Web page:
Second, what we see in its place is a permanence of crisis, expressed in the separation of the value of the commodity from its price, or, more generally, the separation of socially necessary labor time from the total labor time of society. This is, in turn, expressed in the separation of commodity money from fiat currency, or, the separation of the chief functions of money as a universal measure of value and as medium for the circulation of commodities. These two functions can no longer be carried out by the same object, but have devolved on different objects — a commodity money and a state issued fiat currency — that are themselves no longer linked. Which is to say, with the collapse of production based on exchange value commodity prices no longer have any standard.

Third, we now also have to make a distinction between surplus value and profit. While it is entirely true that surplus value is not to be calculated based on extension of laboring hours past the value of reproduction of labor power, profit is possible only at the  point where total hours of labor of society are extended past the socially necessary labor time required for the production of labor power.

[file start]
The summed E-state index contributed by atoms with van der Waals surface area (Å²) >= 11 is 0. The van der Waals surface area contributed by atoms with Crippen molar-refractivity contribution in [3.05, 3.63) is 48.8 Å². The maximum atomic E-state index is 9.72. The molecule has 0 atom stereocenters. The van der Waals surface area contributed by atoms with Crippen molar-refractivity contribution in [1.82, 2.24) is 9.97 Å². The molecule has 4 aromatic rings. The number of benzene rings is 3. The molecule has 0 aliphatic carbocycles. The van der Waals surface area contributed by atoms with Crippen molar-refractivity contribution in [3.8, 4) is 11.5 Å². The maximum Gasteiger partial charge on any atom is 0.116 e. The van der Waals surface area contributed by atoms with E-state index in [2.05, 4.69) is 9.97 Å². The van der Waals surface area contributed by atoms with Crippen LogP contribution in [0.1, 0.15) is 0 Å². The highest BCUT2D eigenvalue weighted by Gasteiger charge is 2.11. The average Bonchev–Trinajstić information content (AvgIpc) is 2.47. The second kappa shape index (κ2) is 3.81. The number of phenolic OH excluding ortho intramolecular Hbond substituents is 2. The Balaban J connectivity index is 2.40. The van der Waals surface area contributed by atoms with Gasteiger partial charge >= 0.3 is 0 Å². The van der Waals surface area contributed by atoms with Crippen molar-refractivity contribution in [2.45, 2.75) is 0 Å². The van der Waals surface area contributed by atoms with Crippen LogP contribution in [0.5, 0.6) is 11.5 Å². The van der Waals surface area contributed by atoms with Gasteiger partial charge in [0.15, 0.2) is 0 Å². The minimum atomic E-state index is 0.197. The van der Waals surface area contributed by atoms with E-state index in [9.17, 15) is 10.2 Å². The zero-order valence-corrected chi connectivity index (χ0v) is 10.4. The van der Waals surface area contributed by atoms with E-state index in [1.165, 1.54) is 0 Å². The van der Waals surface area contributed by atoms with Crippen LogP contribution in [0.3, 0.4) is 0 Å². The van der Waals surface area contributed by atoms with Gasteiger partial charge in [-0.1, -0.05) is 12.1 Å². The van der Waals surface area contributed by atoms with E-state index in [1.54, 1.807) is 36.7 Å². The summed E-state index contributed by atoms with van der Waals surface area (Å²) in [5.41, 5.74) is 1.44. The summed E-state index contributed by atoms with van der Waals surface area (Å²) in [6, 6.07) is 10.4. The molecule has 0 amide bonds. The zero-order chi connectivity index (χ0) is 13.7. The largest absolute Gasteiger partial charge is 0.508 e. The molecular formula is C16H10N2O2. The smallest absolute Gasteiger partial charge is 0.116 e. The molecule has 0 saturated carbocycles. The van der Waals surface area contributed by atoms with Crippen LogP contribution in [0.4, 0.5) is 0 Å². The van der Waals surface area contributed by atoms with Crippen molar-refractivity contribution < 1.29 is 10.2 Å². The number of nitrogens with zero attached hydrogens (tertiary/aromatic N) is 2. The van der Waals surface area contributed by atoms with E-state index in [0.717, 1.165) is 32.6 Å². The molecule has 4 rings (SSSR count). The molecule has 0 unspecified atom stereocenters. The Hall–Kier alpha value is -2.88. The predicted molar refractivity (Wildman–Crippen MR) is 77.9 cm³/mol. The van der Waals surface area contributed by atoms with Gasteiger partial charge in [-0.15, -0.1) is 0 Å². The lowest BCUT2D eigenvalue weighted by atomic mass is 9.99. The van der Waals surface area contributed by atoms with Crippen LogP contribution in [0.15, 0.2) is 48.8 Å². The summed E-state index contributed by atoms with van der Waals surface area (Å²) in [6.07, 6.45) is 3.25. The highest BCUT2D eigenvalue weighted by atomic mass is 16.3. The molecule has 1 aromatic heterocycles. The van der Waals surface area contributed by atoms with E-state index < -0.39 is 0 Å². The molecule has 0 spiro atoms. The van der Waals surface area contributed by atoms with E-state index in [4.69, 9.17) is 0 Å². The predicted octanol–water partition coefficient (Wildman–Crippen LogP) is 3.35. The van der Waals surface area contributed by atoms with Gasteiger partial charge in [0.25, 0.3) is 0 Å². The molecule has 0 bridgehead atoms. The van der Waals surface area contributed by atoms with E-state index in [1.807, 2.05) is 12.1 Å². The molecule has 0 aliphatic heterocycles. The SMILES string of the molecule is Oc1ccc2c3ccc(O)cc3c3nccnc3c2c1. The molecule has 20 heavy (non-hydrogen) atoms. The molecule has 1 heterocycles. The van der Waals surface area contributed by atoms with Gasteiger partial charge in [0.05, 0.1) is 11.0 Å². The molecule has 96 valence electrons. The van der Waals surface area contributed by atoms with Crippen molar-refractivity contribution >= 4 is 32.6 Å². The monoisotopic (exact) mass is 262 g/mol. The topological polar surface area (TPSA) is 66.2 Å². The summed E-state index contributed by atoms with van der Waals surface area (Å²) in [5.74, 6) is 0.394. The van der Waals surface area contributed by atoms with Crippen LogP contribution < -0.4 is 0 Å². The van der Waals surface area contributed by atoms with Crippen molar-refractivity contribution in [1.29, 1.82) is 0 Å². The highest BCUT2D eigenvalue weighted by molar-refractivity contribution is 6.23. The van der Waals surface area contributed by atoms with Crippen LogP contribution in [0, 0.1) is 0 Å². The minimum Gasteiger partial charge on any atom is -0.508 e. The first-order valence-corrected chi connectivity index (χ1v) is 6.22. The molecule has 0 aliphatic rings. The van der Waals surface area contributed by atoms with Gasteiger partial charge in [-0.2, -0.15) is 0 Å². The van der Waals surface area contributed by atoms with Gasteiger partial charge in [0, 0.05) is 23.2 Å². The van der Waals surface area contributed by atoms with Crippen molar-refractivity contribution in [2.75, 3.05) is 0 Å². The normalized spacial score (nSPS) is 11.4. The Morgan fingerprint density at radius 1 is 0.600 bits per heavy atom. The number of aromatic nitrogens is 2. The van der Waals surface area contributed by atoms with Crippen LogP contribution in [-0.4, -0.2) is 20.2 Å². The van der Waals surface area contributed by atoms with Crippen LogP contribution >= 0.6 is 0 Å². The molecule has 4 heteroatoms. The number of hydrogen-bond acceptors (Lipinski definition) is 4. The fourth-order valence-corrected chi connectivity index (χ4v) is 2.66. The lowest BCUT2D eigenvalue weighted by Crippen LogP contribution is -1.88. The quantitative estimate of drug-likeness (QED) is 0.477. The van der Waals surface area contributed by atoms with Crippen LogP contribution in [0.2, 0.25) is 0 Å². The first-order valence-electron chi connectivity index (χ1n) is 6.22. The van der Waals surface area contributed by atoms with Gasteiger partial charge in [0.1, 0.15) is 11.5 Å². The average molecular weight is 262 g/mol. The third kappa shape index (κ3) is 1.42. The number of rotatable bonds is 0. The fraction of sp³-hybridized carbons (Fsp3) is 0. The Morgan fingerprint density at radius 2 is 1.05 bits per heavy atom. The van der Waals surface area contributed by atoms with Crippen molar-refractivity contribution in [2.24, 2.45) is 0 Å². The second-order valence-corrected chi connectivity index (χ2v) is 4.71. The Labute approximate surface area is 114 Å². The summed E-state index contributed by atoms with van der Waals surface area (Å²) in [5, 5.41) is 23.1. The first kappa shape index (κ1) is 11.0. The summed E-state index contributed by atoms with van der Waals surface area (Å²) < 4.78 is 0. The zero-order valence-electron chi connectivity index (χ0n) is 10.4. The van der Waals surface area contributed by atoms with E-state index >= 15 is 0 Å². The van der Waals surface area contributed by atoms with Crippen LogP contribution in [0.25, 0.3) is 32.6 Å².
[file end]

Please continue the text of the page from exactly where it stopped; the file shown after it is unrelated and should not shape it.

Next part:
CUTRONE: Marx described “capital” as … the realization of the value of past, “dead” labor as opposed to living, present labor.

JEHU: I would also agree with this, with the caveat that between the socially necessary labor time of society and total labor time of society there is a duration of labor time that is superfluous to society in both forms. This labor time is a duration beyond both realization of the value of the past and living labor. I think this was the argument Postone made.

CUTRONE: The mid-20th century saw the overall reduction of laboring hours not only in the advanced capitalist countries and not only among those countries most privileged workers, but across the board in every country, relative to today.

JEHU: Yes. I would agree with this as well. The massive destruction of the productive forces in World War II made this possible.

CUTRONE: Marx recognized the simultaneity of unemployment and overwork that results from attempting to mediate the value of capital [through] the commodity form of labor.